121 turn out to donate blood in memory of Arlington Heights girl

  • Jocelyn Morin. phlebotomist at blood service provider Vitalant, draws blood from Arlington Heights resident Rich DeMuro at Sunday's blood drive at Our Lady of the Wayside School in Arlington Heights.

      Jocelyn Morin. phlebotomist at blood service provider Vitalant, draws blood from Arlington Heights resident Rich DeMuro at Sunday's blood drive at Our Lady of the Wayside School in Arlington Heights. Steve Zalusky | Staff Photographer

  • Emily Holum

    Emily Holum

  • Sisters Robin Holum, center, and Beth Chamberlain chat with their brother, Joe Ramicone, as he gives blood in honor of his late niece, Emily Holum.

      Sisters Robin Holum, center, and Beth Chamberlain chat with their brother, Joe Ramicone, as he gives blood in honor of his late niece, Emily Holum. Steve Zalusky | Staff Photographer

  • Tom Holum, left, talks with his friend Kevin Lowe of Arlington Heights at Sunday's blood drive at Our Lady of the Wayside School.

      Tom Holum, left, talks with his friend Kevin Lowe of Arlington Heights at Sunday's blood drive at Our Lady of the Wayside School. Steve Zalusky | Staff Photographer

 
Updated 2/9/2020 6:42 PM

The family of Emily Holum is drawn together by strong ties of blood -- in more ways than one.

Each year, family members and friends contribute time and blood to the Emily Holum Memorial Blood Drive.

                                                                                                                                                                                                                       
 

On Sunday, at the 14th annual drive, held in the gym at Our Lady of the Wayside School in Arlington Heights, their efforts were rewarded with the highest turnout in the event's history,

Robin Holum, Emily's mother, said the goal this year was to draw 114 donors, in honor of Emily's birthday, which falls on Valentine's Day.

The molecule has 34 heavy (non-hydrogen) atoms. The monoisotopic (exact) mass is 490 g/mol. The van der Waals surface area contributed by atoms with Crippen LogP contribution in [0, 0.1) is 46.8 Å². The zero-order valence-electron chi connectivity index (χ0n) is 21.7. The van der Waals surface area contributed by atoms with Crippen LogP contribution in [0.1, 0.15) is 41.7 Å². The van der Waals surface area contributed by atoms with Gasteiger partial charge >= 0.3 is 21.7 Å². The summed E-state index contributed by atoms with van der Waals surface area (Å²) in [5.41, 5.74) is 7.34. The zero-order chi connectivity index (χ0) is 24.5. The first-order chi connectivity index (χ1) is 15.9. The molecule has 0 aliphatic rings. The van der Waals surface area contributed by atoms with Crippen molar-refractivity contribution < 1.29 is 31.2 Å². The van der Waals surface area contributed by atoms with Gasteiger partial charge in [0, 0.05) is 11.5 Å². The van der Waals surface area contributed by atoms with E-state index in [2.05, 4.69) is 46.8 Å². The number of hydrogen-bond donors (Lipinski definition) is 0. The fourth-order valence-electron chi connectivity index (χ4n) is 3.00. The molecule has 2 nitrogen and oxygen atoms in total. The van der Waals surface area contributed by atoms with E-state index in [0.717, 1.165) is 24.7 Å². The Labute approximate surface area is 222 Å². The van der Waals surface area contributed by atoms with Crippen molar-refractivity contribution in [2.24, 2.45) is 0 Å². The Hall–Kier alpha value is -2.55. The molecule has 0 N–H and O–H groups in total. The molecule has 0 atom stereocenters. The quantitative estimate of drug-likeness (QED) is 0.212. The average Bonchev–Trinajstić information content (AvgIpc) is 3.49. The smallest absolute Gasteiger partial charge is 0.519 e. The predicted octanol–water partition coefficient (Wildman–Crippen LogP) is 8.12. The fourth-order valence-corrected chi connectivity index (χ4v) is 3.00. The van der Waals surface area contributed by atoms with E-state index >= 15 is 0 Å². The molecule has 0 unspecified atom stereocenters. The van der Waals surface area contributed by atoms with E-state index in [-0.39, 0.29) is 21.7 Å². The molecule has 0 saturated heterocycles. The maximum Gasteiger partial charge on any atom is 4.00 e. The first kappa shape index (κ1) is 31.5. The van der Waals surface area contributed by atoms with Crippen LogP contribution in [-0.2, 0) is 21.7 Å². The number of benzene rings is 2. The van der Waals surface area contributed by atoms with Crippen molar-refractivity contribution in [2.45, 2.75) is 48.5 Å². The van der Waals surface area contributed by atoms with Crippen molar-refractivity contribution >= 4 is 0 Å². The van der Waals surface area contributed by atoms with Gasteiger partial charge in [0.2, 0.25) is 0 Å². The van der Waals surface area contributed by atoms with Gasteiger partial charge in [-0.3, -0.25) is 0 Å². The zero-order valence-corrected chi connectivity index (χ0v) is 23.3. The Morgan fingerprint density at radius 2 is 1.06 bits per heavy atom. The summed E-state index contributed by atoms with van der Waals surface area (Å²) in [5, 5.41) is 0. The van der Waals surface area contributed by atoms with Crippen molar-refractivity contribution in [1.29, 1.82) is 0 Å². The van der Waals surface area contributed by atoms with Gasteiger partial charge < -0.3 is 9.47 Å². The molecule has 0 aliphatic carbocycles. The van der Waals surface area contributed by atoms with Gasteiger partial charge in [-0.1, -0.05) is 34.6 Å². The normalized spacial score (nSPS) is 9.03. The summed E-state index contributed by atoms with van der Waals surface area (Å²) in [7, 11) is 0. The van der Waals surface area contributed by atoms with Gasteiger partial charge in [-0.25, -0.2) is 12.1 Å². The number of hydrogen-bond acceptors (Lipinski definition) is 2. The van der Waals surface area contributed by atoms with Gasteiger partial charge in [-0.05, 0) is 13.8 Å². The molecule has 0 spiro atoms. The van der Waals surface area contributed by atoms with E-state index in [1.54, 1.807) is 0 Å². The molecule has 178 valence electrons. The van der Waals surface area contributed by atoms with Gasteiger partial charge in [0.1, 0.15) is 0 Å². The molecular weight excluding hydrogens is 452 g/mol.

Robin and Emily's father, Tom Holum, were ecstatic when the final tally showed 121 donors.

Emily died of acute myeloid leukemia at age 6 in 2007, But her memory was very much alive at Sunday's event. The Holums wore buttons with Emily's picture. Tom's button showed Emily before she became sick, her blonde hair topped by a neat bow.

For the Arlington Heights couple, the event is a way of giving back to the many blood donors who helped prolong their daughter's life.

"We have no idea how many units she actually went through," Tom Holum said. "Wherever we were at, and we were at three different hospitals, we never knew who donated. There is no way we could ever thank those people. They gave us Emmy for another two years. We feel like this is helping those people that helped us."

by signing up you agree to our terms of service
                                                                                                                                                                                                                       
 

Robin remembers a girl who brightened the spirits of other children, including another patient she comforted with a remote control tarantula she received from her grandmother as a gift.

"She loved to help people. So this is one way that she can give back," she said.

Among those attending the event were Emily's sisters: Caroline, a student at Rolling Meadows High School, and Nicole, who recently graduated from DePaul University.

In 2006, Caroline donated her bone marrow to her older sister for one of her two transplants.

Robin's sister, Beth Chamberlain, called the annual event heartwarming.

"It's amazing that so many people come out every year. The same people have come out year after year," she said.

0 Comments
                                                                                                                                                                                                                       
 
Article Comments ()
Guidelines: Keep it civil and on topic; no profanity, vulgarity, slurs or personal attacks. People who harass others or joke about tragedies will be blocked. If a comment violates these standards or our terms of service, click the X in the upper right corner of the comment box. To find our more, read our FAQ.